Being safe with your API tokens

A token is the secret part of your API security. It should not be let into the wild or given to others just like a password. Even though others cannot use it to do their own things, if they know what your secret token is right now they can create traps for you with it. They could put an attractive url in a page and entice you to click on it, while underneath is really a url that deletes your own blog which they crafted with your token.

So keep your tokens safe. If you must hard code them somewhere for your own work, do so only in private thoughts in a private group.

And if you suspect your token is compromised or just want to feel safe or after your work is done, simply log out of the domain and back in. That will give you a whole new secret token.


  1. api
  2. token


Si says
And incidentally, this same scenario applies to ANYTHING in the system, not specifically to the API. As I have been saying many times, the whole system needs a full security review done from a standard security review checklist. I make things relatively safe when I work on code, but there is more to all the aspects of full site security than one developer can keep in their head all the time.  

Holmes says
seth of group seth 2016-03-01 07:21:21 [item 20214#47302]
What prevents a phisher writing a  HTML form on whatever server under a submit button falsely advertising to you, which then retrieves your current token and  does a put for with your credentials? 
nathan of group nathan 2016-03-01 07:28:34 [item 20214#47303]
That is an xss attack. Since the API is not jsonp, the browser xss security should be preventing that from happening automatically.

However, it would not hurt to do an extra ip address check so that server proxied xss attacks can be avoided too. Good point.
seth of group seth 2016-03-01 07:46:40 [item 20214#47307]
well the ip address of the person clicking the phishing button would be the same ip address of the person with the credintials.   they just think they are doing something which they are not.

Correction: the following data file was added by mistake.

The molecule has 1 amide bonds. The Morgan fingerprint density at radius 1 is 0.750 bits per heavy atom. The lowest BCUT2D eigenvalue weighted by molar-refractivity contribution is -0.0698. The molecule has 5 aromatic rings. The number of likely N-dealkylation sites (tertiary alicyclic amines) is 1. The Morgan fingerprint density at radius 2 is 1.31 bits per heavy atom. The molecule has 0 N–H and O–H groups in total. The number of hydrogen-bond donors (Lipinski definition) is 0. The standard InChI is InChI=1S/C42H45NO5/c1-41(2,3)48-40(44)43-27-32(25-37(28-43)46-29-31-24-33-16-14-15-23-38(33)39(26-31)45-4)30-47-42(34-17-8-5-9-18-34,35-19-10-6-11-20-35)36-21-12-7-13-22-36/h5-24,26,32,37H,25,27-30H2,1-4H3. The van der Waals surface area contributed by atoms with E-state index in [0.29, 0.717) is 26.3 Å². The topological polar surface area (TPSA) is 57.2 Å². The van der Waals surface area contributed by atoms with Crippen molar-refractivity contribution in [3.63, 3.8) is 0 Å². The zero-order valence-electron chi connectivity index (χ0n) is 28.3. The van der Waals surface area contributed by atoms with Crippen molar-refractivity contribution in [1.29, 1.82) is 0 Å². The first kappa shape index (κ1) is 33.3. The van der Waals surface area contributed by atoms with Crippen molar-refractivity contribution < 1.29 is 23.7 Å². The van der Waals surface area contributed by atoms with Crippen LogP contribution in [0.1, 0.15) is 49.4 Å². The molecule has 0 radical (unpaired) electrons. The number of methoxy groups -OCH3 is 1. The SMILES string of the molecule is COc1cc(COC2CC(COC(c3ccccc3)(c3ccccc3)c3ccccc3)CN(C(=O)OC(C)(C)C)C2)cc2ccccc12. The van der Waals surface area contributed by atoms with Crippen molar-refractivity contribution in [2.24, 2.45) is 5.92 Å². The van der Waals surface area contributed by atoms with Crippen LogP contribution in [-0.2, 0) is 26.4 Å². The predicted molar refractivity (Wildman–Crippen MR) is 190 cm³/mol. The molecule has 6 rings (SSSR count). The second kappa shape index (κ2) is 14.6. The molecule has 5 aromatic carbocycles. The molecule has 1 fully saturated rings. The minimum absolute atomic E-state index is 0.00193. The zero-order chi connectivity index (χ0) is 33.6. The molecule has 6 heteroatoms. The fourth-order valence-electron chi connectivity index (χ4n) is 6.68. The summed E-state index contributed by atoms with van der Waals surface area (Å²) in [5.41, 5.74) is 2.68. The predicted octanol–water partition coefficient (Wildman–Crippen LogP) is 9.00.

Poe of group da 2016-03-01 07:49:09 [item 20214#47308]
When they are the same, then it is the browser and normal xss security is in effect. When the the ip is different, then it could be a proxy pretending to be the browser and should not be trusted.
seth of group seth 2016-03-01 08:32:21 [item 20214#47323]
well you may or may not be missing my point.  omg, i might need to write code to make my point to you  … or alternative convince myself that it cannot be done. 
Poe of group da 2016-03-01 08:38:19 [item 20214#47324]
Yes. Well what you describe is classic phishing and was what xss restrictions in browsers were created for. It is part of why a browser cannot actually be logged into two places at the same time. But go ahead. There is always room for another hacker on the web finding a new attack.
seth of group seth 2016-03-01 08:43:35 [item 20214#47325]
well i can see the challenge were the form submitted to a different domain … but what if the form was submitted to a place in the same domain.   How would any client browser even know the difference?  So if that is true, then we are relying on the inability of a person to script in this domain … and not some xss protection in the browser.  right?  … or not right?
Yes. If it is the same domain, then some aspects of it would work. But seriously, if anyone can write server side scripts “in your domain” then you have a way bigger problems than phishing a token! Browser side is not good enough … you have to be “logged in” to get the token and the server has to cooperate in order for another party to get the information … again “xss”.

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